Automobile maint/repair
Jiffy Lube, Midas, AAMCO
Automobile rental
Hertz, Avis, Budget, Alamo
Banks
Citibank, NCNB, Bank of America
Child care centers
Kindercare, Gymboree
Credit cards
American Express, VISA, Mastercard
Education
University of Florida, Babson College
Entertainment parks
Disney, Universal Studios, Six Flags
Express package delivery Federal Express, UPS, US Postal Service
Financial services
Merrill Lynch, Dean Witter
Fitness
Jazzercise, Bally’s, Gold’s Gym
Health Care
Humana, HCA
Home maintenance
Chemlawn, MiniMaid, Roto-Rooter
2-54
Examples of Service Retailers
Type of Service
Service Retail Firms
Hotels and motels
Hyatt, Sheraton, Marriott, Days Inn
Income tax preparation
H & R Block
Insurance
Allstate, State Farm
Internet access/Elec info.
American On-Line, CompuServe
Movie theaters
AMC, Loews/Sony, Universal
Real estate
Century 21, Coldwell Banker
Restaurants
TGI Friday’s, Wendy’s, Pizza Hut
Truck rentals
U-Haul, Ryder
Weight loss
Weight Watchers, Jenny Craig
Video rental
Blockbuster, Hollywood Video
Vision centers
Lenscrafter, Pearle
2-55
Merchandise/Service Continuum
2-56
Types of Retail Ownership
■ Independent, Single Store
Establishments

Wholesale-sponsored
voluntary group
■ Corporate Retail Chains
■ Franchises
(c) Brand X Pictures/PunchStock
2-57
Retailers Using Franchise Business Model
2-58
Franchising
■ 30 – 40% of US Retail Sales
■ Franchisee Pays Fixed Fee
Plus % of Sales
■ Franchisee Implements
Program
■ Why is this Ownership
Format Efficient?
The McGraw-Hill Companies, Inc./Jill Braaten, photographer
2-59
Reasons for Franchising Growth
Technological advances
Profitable utilization of capital resources
Attainment of the “American Dream”
Demographic expansion
Product/service consistency
2-60
Reasons for Franchising Failure
Inept management
Fraudulent activities
Market saturation
2-61
Franchisor Positions in the Marketing Channel
Manufacturer - retailer
Manufacturer - wholesaler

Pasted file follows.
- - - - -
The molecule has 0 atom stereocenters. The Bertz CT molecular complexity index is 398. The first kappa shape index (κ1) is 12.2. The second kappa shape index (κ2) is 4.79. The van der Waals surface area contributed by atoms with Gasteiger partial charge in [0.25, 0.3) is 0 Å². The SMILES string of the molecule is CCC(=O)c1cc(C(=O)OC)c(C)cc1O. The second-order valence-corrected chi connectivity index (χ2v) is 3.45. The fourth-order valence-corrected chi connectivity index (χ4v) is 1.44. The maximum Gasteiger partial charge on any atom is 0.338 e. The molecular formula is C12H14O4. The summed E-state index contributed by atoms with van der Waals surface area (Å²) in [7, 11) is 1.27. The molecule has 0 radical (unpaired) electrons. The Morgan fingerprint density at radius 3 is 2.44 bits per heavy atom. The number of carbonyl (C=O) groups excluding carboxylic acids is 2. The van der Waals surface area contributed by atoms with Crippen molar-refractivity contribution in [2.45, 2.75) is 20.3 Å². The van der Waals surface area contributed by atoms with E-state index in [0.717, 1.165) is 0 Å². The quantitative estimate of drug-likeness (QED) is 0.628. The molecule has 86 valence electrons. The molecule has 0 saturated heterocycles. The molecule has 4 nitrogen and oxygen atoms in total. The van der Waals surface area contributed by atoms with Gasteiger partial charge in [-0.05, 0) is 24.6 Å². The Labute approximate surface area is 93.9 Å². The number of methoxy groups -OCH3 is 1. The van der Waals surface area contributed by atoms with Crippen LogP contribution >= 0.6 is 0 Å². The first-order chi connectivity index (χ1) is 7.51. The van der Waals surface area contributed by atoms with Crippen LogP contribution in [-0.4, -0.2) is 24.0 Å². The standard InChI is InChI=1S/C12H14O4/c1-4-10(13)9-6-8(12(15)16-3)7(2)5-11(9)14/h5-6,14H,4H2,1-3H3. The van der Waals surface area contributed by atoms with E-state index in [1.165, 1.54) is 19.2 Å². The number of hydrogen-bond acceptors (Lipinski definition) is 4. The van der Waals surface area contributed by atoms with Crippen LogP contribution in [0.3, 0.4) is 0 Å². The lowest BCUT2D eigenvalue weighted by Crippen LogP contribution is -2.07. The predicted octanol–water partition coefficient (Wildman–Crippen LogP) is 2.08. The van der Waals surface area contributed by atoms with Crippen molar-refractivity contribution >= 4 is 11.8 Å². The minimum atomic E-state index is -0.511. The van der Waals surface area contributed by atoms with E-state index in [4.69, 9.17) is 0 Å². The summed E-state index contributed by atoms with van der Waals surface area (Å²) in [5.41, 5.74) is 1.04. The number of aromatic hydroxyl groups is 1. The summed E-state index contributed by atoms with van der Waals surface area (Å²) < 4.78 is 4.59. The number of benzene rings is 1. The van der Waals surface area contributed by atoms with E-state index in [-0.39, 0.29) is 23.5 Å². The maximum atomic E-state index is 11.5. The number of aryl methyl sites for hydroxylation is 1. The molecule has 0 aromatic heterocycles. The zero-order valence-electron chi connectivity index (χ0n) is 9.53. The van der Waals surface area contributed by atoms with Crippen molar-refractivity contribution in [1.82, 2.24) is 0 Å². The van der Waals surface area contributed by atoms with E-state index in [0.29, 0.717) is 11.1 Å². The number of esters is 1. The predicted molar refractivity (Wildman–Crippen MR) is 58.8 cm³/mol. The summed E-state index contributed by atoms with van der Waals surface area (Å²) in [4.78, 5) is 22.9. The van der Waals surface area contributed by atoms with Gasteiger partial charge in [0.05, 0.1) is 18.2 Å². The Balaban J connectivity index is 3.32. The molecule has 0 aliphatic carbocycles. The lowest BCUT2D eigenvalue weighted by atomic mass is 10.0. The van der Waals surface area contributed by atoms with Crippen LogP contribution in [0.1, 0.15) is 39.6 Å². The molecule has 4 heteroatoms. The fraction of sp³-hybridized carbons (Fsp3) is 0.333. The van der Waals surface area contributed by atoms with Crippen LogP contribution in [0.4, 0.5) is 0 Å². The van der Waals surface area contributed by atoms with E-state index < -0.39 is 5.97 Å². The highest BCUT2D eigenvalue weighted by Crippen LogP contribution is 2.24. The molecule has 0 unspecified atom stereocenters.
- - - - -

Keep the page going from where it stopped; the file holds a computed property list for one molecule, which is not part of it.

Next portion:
Wholesaler - retailer
Service sponsor - retailer
2-62
Franchisor Benefits
Continuous market
Market information
Money
Royalty fees
Sales of products
Rental and lease fees
License fees
Management fees
2-63
Franchisee Benefits
Initial Services
Market survey and site selection, facility design and
layout, lease negotiation advice, financing advice,
operating manuals, management training programs,
and employee training.
Continuous Services
Field supervision, merchandising and promotional
materials, management and employee retraining,
quality inspection, national advertising, centralized
purchasing, market data and guidance, auditing and
record keeping, management reports, and group
insurance plans.
2-64
Franchisor Advantages/Disadvantages
Advantages
Rapid expansion, highly motivated franchisees do a
good job, additional profits by selling franchisees
products and services.
Disadvantages
Company-owned units may be more profitable, less
control then independent retailers over advertising,
pricing, personnel practices, etc.
2-65
Franchisee Advantages/Disadvantages
Advantages
Established/proven product/service, business and
technical assistance, and reduction in risk.
Disadvantages
Loss of control since only semi-independent,
franchisee outlets may compete with corporateowned outlets, and high royalties, fees, costs on
equipment, supplies, merchandise, rental/lease rates
and mandatory participation in promotional and
support services.
2-66
Franchising Trends for the New Millennium
Sustained growth
Enduring plus un-imagined applications
International expansion
Increasing tensions
Greater emphasis on financial returns
2-67
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Types of Retailers - Warrington College of Business Administration